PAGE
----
“Tavern” by the Saltpan: New England Seafarers and the Politics of Punch on La Tortuga Island, Venezuela, 1682–1781

  • Konrad A. Antczak


New England seafarers from small merchant ships visited the natural saltpans of the Venezuelan island of La Tortuga from the late seventeenth century up until 1781. The liminal space of the island set the stage for the creation of an improvised “tavern” where the communalism of shipboard life was suddenly changed to more markedly vertical relations. Drawing from archaeological excavations and original documentary sources it is argued that, while on land, captains no longer worked alongside their crews who now labored extracting salt. With leisure time available to them, punch drinking offered captains a means of discursive practice through the manipulation of fashionable material culture and an opportunity to negotiate their social position among peers. When given to the crew, punch served as a labor incentive and a way of obfuscating the sudden change in customary captain-crew relations while on the island.


Punch bowls Drinking Seafarers Caribbean salt exploitation 



I would like to thank Andrzej Antczak, Marlena Antczak, Frederick Smith, Marley Brown, Neil Norman, Mary Beaudry, Steven Pendery, Alasdair Brooks, Daniel Bailey, David Barker, Jonathan R. Walz, Robert Vander Poppen, S. Ashley Kistler, Patrick Johnson, and Andy Beaupré for revising and offering valuable comments on various drafts of this paper. My warmest thanks go to Oliver Antczak, Reinaldo Suhr, Leonard Fehr, Ali Kohler, Rafael Strubiher, and Carlos Rivero for their invaluable help and companionship in the field. My gratitude goes to José Miguel Pérez Gómez, Karel Bentata and Alberto Boscari for their logistical and financial support in various fieldwork campaigns. A special thanks to John Austin for sharing his knowledge on English ceramics and providing much insight in their analysis. I want to acknowledge the Instituto del Patrimonio Cultural for their authorization to carry out the fieldwork.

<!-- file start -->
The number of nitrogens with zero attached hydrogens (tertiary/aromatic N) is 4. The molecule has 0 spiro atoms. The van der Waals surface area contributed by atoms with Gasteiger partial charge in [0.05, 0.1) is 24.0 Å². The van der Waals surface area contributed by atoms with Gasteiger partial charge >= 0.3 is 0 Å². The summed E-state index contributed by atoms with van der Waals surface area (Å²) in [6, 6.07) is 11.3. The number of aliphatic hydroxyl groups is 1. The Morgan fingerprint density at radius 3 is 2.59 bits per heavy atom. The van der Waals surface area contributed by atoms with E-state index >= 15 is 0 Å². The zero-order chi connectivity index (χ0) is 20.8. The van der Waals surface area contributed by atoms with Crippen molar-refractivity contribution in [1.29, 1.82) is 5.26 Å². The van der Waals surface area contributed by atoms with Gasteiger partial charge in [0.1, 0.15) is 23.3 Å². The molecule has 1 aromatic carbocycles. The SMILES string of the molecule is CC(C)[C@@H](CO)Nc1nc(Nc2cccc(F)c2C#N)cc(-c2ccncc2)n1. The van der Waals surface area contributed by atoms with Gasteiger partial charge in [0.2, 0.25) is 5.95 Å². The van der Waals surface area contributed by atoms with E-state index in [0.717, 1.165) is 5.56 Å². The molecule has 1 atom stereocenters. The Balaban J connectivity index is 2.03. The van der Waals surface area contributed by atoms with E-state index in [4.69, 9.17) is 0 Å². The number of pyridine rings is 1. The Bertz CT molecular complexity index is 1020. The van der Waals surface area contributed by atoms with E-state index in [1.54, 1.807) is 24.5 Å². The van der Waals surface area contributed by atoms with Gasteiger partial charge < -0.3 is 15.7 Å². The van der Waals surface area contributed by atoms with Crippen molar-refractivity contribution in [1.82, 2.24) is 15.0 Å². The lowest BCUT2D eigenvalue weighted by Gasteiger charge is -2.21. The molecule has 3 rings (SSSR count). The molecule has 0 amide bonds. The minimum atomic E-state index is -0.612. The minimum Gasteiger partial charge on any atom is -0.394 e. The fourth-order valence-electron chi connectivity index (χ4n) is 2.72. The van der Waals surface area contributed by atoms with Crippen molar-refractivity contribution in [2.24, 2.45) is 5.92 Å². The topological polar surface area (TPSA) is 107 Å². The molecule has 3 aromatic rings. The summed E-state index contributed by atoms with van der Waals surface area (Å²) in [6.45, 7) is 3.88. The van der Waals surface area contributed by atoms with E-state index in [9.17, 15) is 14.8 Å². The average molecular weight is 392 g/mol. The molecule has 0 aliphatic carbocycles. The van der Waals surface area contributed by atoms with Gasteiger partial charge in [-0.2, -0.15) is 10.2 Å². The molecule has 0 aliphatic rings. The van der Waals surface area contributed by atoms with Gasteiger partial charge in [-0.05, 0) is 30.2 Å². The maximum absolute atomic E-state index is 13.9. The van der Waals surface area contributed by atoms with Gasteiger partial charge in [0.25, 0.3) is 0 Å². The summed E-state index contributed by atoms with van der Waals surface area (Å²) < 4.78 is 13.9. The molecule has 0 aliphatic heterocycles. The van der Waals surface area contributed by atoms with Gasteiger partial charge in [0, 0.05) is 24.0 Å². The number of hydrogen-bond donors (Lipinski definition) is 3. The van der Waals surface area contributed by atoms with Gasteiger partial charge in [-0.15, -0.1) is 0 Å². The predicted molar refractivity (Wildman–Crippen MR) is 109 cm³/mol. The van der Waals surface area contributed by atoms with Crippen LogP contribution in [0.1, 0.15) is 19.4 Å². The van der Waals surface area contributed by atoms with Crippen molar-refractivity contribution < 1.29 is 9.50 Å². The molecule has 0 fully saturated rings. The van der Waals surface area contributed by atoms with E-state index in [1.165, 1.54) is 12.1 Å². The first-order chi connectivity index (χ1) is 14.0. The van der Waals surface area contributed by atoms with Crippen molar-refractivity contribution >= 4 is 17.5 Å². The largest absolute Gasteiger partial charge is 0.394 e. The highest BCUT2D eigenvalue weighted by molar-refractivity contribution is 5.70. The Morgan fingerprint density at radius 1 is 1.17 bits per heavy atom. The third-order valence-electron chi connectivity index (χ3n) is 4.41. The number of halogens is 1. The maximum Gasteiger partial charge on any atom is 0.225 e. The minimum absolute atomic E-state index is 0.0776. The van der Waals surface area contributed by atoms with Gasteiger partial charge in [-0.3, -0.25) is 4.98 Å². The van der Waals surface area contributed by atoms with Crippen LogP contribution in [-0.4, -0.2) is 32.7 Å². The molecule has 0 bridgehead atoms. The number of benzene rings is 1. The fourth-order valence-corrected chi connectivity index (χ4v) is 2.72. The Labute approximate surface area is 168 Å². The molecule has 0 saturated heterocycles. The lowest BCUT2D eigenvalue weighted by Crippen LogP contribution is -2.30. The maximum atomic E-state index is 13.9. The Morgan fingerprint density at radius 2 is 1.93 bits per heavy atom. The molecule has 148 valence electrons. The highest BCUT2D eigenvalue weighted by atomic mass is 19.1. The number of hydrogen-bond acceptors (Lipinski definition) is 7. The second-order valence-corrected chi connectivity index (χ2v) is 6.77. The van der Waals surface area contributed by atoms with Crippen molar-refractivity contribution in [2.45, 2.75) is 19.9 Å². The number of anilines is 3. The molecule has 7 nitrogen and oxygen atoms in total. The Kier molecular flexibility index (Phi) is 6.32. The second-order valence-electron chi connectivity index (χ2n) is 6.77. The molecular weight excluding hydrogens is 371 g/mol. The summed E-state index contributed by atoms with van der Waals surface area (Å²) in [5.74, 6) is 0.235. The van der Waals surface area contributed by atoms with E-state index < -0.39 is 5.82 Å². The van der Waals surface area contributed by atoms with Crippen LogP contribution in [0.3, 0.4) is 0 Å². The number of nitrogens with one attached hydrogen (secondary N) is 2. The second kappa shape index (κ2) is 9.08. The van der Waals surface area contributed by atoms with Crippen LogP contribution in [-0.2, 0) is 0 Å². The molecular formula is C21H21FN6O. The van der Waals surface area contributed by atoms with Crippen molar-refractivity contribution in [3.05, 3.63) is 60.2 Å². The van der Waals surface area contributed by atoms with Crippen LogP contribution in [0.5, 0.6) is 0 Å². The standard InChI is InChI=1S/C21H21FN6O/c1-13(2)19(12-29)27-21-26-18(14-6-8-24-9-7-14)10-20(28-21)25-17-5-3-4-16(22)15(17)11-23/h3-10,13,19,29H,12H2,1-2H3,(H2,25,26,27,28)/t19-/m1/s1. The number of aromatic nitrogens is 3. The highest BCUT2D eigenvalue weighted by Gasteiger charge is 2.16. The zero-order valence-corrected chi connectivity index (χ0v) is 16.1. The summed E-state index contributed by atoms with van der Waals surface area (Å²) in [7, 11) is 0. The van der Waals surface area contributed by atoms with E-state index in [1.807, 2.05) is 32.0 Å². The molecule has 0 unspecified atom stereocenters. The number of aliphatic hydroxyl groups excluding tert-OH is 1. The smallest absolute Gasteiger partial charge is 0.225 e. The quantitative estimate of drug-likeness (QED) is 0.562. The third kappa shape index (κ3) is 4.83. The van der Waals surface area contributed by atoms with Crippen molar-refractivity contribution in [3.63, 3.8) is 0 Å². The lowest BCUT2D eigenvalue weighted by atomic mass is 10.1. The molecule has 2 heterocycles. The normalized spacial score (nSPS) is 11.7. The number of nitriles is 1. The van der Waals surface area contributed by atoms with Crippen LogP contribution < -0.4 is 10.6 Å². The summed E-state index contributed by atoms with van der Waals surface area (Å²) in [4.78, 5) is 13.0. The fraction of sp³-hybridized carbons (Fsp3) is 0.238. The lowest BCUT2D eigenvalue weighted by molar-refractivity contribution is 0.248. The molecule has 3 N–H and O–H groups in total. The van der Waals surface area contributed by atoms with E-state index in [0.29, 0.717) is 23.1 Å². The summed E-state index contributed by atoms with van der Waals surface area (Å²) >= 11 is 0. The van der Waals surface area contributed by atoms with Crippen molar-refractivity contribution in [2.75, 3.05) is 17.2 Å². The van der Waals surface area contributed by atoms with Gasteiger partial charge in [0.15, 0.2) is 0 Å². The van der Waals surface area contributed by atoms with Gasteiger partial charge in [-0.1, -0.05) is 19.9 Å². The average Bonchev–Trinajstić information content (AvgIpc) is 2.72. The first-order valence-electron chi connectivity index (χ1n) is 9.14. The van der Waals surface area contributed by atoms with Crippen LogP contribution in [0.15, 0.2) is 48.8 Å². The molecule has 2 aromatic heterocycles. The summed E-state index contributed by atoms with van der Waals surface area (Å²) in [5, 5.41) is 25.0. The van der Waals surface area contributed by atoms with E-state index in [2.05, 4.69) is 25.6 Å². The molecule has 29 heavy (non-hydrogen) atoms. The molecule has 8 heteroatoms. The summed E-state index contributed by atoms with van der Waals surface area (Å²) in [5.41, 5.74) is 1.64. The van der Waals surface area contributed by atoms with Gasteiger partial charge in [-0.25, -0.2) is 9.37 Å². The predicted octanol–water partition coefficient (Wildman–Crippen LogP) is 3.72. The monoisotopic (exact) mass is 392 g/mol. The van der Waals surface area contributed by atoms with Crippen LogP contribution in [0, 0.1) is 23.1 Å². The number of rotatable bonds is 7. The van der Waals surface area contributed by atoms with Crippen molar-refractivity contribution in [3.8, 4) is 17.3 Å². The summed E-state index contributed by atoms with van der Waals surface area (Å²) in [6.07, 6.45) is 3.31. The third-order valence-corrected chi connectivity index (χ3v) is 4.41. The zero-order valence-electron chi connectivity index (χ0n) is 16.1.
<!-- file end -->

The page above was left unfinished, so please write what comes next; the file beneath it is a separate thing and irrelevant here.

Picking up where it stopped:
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Authors and Affiliations

  1. 1.Department of AnthropologyThe College of William and MaryWilliamsburgUSA

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